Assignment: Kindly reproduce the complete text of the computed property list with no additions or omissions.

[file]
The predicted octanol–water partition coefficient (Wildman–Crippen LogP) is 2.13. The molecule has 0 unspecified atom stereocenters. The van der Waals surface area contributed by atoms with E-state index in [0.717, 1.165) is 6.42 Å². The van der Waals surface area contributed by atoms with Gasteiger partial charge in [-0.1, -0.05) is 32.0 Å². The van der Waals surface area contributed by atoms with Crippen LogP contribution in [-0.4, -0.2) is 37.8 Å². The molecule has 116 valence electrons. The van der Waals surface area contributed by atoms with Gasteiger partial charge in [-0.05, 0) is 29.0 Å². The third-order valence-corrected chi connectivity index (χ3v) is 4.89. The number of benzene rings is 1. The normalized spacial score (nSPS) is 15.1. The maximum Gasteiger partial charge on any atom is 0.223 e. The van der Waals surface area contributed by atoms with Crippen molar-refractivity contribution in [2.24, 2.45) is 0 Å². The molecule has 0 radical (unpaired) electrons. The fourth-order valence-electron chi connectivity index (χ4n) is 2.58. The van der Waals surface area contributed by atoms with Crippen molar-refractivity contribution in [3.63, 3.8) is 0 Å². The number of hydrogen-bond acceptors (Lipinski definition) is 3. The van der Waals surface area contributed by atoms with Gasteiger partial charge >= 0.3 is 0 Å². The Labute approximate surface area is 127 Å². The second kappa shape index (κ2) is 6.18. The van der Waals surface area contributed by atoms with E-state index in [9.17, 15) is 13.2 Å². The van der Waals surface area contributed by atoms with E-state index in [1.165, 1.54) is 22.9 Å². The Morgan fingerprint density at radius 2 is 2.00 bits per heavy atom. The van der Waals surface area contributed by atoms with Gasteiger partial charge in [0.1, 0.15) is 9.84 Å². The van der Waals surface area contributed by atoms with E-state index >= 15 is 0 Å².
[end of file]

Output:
The predicted octanol–water partition coefficient (Wildman–Crippen LogP) is 2.13. The molecule has 0 unspecified atom stereocenters. The van der Waals surface area contributed by atoms with E-state index in [0.717, 1.165) is 6.42 Å². The van der Waals surface area contributed by atoms with Gasteiger partial charge in [-0.1, -0.05) is 32.0 Å². The van der Waals surface area contributed by atoms with Crippen LogP contribution in [-0.4, -0.2) is 37.8 Å². The molecule has 116 valence electrons. The van der Waals surface area contributed by atoms with Gasteiger partial charge in [-0.05, 0) is 29.0 Å². The third-order valence-corrected chi connectivity index (χ3v) is 4.89. The number of benzene rings is 1. The normalized spacial score (nSPS) is 15.1. The maximum Gasteiger partial charge on any atom is 0.223 e. The van der Waals surface area contributed by atoms with Crippen molar-refractivity contribution in [2.24, 2.45) is 0 Å². The molecule has 0 radical (unpaired) electrons. The fourth-order valence-electron chi connectivity index (χ4n) is 2.58. The van der Waals surface area contributed by atoms with Crippen molar-refractivity contribution in [3.63, 3.8) is 0 Å². The number of hydrogen-bond acceptors (Lipinski definition) is 3. The van der Waals surface area contributed by atoms with Gasteiger partial charge >= 0.3 is 0 Å². The Labute approximate surface area is 127 Å². The second kappa shape index (κ2) is 6.18. The van der Waals surface area contributed by atoms with E-state index in [9.17, 15) is 13.2 Å². The van der Waals surface area contributed by atoms with E-state index in [1.165, 1.54) is 22.9 Å². The Morgan fingerprint density at radius 2 is 2.00 bits per heavy atom. The van der Waals surface area contributed by atoms with Gasteiger partial charge in [0.1, 0.15) is 9.84 Å². The van der Waals surface area contributed by atoms with E-state index >= 15 is 0 Å².